First Time Using Your Self-Directed IRA to Invest in Private Stock?

Estimated reading time: 3 minutes

As you look to use your self-directed IRA to broaden your investment holdings, you may come across opportunities to invest in private stock. Among many individuals, this type of investment is among the least familiar, and potentially most confusing. Let’s take a look at some of the basics about using your self-directed IRA to invest in private stock.

Let’s first make sure we understand what we’re talking about when we use the term “private stock.” In the broadest possible terms, shares of “stock” in a company represent ownership interests in that company. Depending on the type of stock the company chooses to issue, this ownership interest may include the right to receive dividends (should the company choose to pay them), to vote on certain matters relating to the company’s governance, and to receive money back in the event of a company liquidation (if there are funds available after repaying company debts and other obligations).

Most individuals who are saving for retirement are familiar with stocks in the context of “publicly traded” securities. Publicly traded stocks on those in which buyers and sellers conduct their transactions on a public stock exchange, subject to the rules and requirements of the exchange. In the United States, publicly traded stocks are also subject to a number of disclosure and informational requirements promulgated by the U.S. Securities and Exchange Commission (SEC).

The purpose of the SEC disclosure requirements is to make sure that the general public has enough information to make informed and reasoned decisions about whether or not to invest in a particular company’s stock.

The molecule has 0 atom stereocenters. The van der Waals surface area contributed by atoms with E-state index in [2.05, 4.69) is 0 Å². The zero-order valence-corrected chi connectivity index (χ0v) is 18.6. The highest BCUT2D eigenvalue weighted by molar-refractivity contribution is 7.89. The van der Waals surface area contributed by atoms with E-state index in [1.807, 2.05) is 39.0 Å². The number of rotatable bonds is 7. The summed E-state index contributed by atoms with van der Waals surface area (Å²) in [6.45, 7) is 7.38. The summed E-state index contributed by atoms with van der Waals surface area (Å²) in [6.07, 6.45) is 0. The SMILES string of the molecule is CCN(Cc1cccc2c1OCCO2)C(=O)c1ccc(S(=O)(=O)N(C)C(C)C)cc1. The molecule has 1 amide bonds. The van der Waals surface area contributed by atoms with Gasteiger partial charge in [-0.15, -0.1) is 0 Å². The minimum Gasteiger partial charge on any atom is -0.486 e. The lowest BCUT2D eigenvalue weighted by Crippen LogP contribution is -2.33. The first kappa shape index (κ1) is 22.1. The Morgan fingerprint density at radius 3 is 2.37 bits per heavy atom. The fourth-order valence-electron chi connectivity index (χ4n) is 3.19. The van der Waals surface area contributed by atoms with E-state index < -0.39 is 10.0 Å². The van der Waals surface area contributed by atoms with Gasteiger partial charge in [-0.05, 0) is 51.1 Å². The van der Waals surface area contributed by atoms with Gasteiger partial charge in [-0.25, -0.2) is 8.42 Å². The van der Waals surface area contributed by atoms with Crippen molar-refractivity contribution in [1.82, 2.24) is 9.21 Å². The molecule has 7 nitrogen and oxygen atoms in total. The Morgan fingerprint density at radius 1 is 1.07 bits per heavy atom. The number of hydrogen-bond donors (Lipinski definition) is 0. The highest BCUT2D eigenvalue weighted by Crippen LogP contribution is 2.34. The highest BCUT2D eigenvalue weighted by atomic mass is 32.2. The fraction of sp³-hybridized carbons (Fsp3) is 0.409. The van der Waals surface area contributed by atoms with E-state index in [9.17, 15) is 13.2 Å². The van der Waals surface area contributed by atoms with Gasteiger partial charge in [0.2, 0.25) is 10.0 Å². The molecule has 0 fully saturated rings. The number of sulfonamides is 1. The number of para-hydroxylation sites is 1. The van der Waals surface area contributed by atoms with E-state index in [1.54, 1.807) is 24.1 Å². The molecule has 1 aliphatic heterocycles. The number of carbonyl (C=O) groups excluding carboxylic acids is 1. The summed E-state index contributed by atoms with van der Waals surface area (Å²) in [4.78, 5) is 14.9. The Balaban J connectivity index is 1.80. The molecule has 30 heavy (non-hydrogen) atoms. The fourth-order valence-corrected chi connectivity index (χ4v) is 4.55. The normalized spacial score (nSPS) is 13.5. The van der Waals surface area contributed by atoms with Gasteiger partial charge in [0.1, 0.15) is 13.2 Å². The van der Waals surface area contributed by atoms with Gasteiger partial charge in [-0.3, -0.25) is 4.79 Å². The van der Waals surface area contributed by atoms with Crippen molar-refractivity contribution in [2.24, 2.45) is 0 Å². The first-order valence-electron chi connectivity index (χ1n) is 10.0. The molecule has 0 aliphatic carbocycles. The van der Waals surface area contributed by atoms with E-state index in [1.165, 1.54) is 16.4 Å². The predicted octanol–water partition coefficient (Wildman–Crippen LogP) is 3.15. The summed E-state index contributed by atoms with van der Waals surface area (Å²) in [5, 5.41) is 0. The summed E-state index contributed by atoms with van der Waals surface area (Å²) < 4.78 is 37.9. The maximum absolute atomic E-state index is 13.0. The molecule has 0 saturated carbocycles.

But while most of the largest and well-known U.S. companies are publicly traded, other companies choose to forego access to public securities exchanges in order to avoid these disclosure obligations. In doing so, U.S. law provides that these private companies can only accept funds from investors if those investors are considered to be advanced and experienced enough that they do not need the protections afforded by the SEC disclosure rules.

The SEC uses the term “accredited investors” to refer to individuals who can invest in private company stock. Under current law, an accredited investor is an individual who either (i) has an income in excess of $200,000 for each of the last two years (and reasonably expects to have a similar income this year), or (ii) as a net worth in excess of $1 million, not including their primary residence.

If you meet the requirements for being an accredited investor, and wish to use your self directed IRA to invest in private companies stock, it’s absolutely essential that you do your research before committing any funds. This level of due diligence will be far in excess of anything you’ve done previously before making an investment in publicly traded securities.

You may also wish to consult with a self-directed IRA custodian such as Quest Trust Company in order to be sure you are following the proper steps for such a private company stock investment.